Proton localization guide for volunteers

Share this page

Thank you for volunteering for the Proton Translation Community! Here are instructions on how to get started.

We’re making privacy accessible to everyone, everywhere. Step by step, we’re translating the entire Proton’s encrypted ecosystem into as many languages as possible so that everyone worldwide can access a better internet where privacy is the default in their native language.

If you wish to volunteer as well, sign up using this form.


After you finish signing up and applying to all Proton product pages, a Proton Community Specialist will contact you in a message through CrowdIn to finalize your registration. Once you are registered, you can start translating!

To start translating, follow these steps:

Step 1 – Go to the product page

Open the product page you would like to contribute to and select your native language.

Step 2 – Choose what you would like to translate

Select the file you would like to translate or click Translate All to view all the strings that need a translation.

Step 3 – Translate

  1. Find a string that needs translation. Strings that have not been translated yet are marked by a red box.
  2. View the string that you selected. 
  3. Check the context and metadata to make sure your translation fits the context. CrowdIn shows you the context, as demonstrated in step 3 in the diagram below.
  4. Enter your translation.
  5. Click Save.

Step 4 – Double-check your translations

  • Apply the same formatting to your translation and do not translate variables. They must be copied so that they appear in the translated text just as they do in the source text.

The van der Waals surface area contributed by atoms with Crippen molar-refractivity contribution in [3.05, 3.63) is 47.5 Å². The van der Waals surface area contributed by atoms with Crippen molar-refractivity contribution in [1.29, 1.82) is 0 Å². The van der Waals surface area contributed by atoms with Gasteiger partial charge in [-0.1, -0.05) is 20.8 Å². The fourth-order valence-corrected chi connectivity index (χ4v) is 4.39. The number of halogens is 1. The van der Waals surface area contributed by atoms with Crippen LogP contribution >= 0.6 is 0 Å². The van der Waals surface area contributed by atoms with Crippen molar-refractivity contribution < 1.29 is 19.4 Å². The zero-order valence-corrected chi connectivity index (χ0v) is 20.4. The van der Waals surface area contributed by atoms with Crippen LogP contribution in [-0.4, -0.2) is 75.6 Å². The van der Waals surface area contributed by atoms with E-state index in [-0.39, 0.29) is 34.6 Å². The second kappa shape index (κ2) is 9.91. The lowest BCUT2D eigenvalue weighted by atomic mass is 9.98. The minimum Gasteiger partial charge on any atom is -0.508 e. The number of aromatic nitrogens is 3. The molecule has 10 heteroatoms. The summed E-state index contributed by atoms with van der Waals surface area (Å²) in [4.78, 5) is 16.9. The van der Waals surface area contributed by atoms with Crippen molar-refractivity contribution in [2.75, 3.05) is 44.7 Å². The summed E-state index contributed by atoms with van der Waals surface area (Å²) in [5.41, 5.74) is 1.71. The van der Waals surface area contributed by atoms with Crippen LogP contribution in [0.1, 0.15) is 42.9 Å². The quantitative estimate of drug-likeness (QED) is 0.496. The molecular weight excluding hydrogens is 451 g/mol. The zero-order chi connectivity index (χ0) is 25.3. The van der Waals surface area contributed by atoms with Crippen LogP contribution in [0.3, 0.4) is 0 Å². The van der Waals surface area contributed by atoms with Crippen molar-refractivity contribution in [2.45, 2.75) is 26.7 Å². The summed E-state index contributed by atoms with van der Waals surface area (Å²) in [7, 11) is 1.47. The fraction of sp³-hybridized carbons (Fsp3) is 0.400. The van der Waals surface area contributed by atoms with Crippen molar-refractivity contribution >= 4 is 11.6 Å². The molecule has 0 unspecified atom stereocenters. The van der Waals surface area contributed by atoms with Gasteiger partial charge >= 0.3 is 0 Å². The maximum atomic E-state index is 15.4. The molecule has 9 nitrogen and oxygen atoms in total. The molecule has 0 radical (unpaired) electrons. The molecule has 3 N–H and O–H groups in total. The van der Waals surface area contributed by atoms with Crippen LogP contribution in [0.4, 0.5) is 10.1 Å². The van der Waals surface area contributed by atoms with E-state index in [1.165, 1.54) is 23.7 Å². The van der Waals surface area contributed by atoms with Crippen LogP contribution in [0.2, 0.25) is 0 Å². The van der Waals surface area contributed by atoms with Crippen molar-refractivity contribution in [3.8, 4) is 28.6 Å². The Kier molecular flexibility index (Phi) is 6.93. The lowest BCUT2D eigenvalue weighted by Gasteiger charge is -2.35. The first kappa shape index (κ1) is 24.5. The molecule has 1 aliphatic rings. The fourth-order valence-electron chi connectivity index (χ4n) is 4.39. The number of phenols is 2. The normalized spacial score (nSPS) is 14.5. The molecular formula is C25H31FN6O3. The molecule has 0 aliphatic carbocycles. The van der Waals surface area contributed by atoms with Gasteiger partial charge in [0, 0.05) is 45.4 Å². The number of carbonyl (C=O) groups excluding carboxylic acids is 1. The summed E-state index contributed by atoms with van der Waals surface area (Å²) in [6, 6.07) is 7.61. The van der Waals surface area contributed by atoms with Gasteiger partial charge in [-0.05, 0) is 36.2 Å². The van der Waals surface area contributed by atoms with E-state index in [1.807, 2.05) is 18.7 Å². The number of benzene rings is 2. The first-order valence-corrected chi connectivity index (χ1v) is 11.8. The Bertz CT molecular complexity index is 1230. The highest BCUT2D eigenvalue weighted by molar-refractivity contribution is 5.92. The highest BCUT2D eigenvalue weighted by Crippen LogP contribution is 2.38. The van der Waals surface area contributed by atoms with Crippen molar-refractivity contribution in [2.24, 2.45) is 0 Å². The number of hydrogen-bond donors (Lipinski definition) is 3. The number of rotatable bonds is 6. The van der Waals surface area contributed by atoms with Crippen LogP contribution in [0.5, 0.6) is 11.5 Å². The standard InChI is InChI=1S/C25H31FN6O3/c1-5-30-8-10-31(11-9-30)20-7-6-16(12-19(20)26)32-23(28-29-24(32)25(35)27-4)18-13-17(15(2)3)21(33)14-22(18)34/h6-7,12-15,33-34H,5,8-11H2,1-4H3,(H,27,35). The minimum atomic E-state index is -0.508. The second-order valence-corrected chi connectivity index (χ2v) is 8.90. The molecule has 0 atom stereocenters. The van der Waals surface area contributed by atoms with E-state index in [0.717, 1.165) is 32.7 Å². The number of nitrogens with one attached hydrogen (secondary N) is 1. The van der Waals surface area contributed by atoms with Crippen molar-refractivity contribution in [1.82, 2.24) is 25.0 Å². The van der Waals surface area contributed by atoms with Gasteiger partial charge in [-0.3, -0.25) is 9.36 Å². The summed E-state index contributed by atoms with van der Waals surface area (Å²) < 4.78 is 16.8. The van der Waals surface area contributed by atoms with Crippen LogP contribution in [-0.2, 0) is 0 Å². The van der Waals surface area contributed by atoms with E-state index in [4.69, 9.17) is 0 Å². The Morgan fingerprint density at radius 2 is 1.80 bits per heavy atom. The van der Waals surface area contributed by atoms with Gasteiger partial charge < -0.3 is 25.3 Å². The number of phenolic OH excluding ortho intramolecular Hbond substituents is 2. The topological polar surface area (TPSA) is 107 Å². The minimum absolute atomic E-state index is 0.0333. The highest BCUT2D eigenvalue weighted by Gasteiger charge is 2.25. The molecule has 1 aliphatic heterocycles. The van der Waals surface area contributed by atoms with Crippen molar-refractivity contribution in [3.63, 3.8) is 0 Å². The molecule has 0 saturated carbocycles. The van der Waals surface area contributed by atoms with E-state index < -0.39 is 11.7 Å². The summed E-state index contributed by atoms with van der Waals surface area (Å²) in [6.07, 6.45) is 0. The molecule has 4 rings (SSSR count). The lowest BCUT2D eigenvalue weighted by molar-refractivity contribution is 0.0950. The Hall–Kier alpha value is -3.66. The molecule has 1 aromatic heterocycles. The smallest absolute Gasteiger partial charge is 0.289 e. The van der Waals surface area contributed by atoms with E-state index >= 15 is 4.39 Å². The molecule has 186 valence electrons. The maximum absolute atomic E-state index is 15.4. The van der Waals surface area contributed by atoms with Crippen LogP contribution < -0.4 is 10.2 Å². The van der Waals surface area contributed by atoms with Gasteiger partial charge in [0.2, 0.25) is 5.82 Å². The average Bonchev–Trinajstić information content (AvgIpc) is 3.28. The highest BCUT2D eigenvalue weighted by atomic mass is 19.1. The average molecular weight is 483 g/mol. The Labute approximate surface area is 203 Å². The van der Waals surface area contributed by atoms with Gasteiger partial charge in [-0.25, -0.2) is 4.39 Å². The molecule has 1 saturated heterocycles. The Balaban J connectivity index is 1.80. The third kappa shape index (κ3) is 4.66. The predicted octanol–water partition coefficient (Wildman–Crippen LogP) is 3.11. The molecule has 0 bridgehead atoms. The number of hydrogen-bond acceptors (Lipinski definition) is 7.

• Some strings might require several translations, which will appear as tabs in CrowdIn. When you have several tabs, you must translate all of them to complete the localization and have the text appear properly for your language.
  • Mind your language and always check your spelling and grammar. 
  • Write with style and be concise.

Voilà! Your translation is ready!

Step 5 – Review strings (for experienced translators)

Once you’ve worked on several translations with our team, you can help us evaluate translations. This consists of:

  • Voting for the best translation or providing an alternative version
  • Reviewing strings that are marked green

Thank you again to all involved for you help!

Share this page

Related articles

Since Proton began in 2014, we’ve focused on building a better internet where privacy is the default. While there’s still much work to be done, the inclusion of Proton CEO Andy Yen on TIME Magazine’s 100 NEXT list is a positive (and humbling) sign th
When Proton began in 2014, our only service was Proton Mail. Proton VPN, our second service, came out in 2017, and we recently released Proton Calendar and Proton Drive. As we grew and released new services, we realized we needed to unify the Proton
Since we launched Proton Mail in 2014 as the world’s first encrypted email service, Proton’s mission has been to make online privacy and freedom available for all. Today, we’re excited to take an important next step by launching Proton Drive as a fre